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Choosing best value for money malt whisky

I do a lot of travelling, and the Duty Free shops are full of exciting and interesting products. I am rather keen on malt whisky but which one to choose?  It's a tough question and there are many books, magazines and websites devoted to the subject. I thought I would use it to illustrate some of the points to be made about evaluating alternatives. The points are as applicable to multi-million dollar projects as they are to something as personal as choosing whisky.

For my example I have taken a range of relatively common and affordable malt whiskies (at least in the UK) and found their "scores" and their "price". The scores are from Michael Jackson's Malt Whisky Companion - a book now out of print after the death of the author. He was extremely influential and knowledgeable in his field. Prices are from the World Whisky Exchange valid 21 February 2017.

"Value for Money" (VFM) means that an item/product/project is worth the money spent on it. What something is "worth" depends on the benefits perceived and can vary depending on the individual or stakeholder's own value system. VFM can be represented as benefits divided by cost (B/C ratio) or as a graph displaying benefits against costs. In this example the "Score" is the benefit and the "Price" is the cost. Smart Decisions Gold is an ideal tool for all types of evaluations and has numerous displays for carrying out high quality analysis. The display below shows the Scores vs Price. Benefits are on the y-axis and Costs are on the x-xis. The table to right shows the scores, prices and benefit to cost ratios. I've chosen to highlight the Islay malts in green, as I like their taste, and also the "best VFM whiskey" in purple. Top left has the highest benefits for the least cost.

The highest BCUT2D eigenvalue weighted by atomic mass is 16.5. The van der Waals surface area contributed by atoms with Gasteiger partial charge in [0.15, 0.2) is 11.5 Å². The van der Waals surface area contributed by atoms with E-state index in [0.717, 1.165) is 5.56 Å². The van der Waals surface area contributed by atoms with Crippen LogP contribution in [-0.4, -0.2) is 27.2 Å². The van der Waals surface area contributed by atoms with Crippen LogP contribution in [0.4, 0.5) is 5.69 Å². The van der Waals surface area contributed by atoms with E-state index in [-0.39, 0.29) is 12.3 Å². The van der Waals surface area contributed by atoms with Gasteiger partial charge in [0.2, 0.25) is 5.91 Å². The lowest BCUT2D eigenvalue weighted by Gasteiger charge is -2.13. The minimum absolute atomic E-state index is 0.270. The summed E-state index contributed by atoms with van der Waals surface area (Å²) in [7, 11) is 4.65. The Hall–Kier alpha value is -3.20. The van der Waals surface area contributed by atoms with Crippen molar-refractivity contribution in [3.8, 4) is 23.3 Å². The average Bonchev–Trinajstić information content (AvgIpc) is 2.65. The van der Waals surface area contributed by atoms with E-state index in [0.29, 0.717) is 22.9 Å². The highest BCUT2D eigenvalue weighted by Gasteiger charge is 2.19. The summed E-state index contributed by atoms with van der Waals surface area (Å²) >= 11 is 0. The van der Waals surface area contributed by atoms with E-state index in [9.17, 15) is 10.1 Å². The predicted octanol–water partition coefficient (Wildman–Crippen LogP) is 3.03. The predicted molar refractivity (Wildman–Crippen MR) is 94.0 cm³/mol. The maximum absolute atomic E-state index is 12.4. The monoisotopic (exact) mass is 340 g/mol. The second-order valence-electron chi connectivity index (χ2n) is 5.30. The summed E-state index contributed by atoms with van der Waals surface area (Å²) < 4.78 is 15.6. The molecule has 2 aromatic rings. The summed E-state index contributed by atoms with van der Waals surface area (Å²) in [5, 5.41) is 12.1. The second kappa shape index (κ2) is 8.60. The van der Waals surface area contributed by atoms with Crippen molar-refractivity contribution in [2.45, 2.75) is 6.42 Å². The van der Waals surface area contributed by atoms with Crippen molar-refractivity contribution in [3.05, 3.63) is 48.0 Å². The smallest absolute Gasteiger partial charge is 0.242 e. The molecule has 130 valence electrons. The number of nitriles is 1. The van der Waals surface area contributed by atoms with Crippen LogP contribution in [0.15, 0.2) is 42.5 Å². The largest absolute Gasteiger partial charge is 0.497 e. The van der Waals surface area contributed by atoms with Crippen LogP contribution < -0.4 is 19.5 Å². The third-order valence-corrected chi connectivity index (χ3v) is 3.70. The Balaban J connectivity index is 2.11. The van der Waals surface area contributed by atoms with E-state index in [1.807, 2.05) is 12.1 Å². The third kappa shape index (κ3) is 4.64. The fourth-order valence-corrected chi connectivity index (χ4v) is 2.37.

This display is extremely useful because it allows the evaluator to consider the choices from a number of perspectives.

  1. "Best Value". The best value is represented by the whisky that is furthest on the top left of the graph. That is the whisky with the greatest benefit for the least cost. All other whiskies are sub-optimal. In this case, the purple dot represents the best value since it is on the frontier.
  2. "Maximum Cost". If you cannot afford the best value whisky you need to choose a cheaper product. In this case there is only one other choice and that will save £2 so it is a rather limited trade off! However, in a project environment, there maybe several other options that are significantly cheaper. So, even though they are not technically the "best value", they might be the "best for the funding available".
  3. "Minimum Benefit". If your requirements state a minimum benefit, as they often do, and the "best value" doesn't meet them, then you will have to spend more to meet the requirements. In this case, you can use the y-axis to choose the required benefit and see what whiskies fit the bill. In a project environment, minimum requirements can often be equated with "Gold Plating". and this display can help to identify alternatives that are "less good" but cheaper. Discussing these differences is a great way of optimising requirements.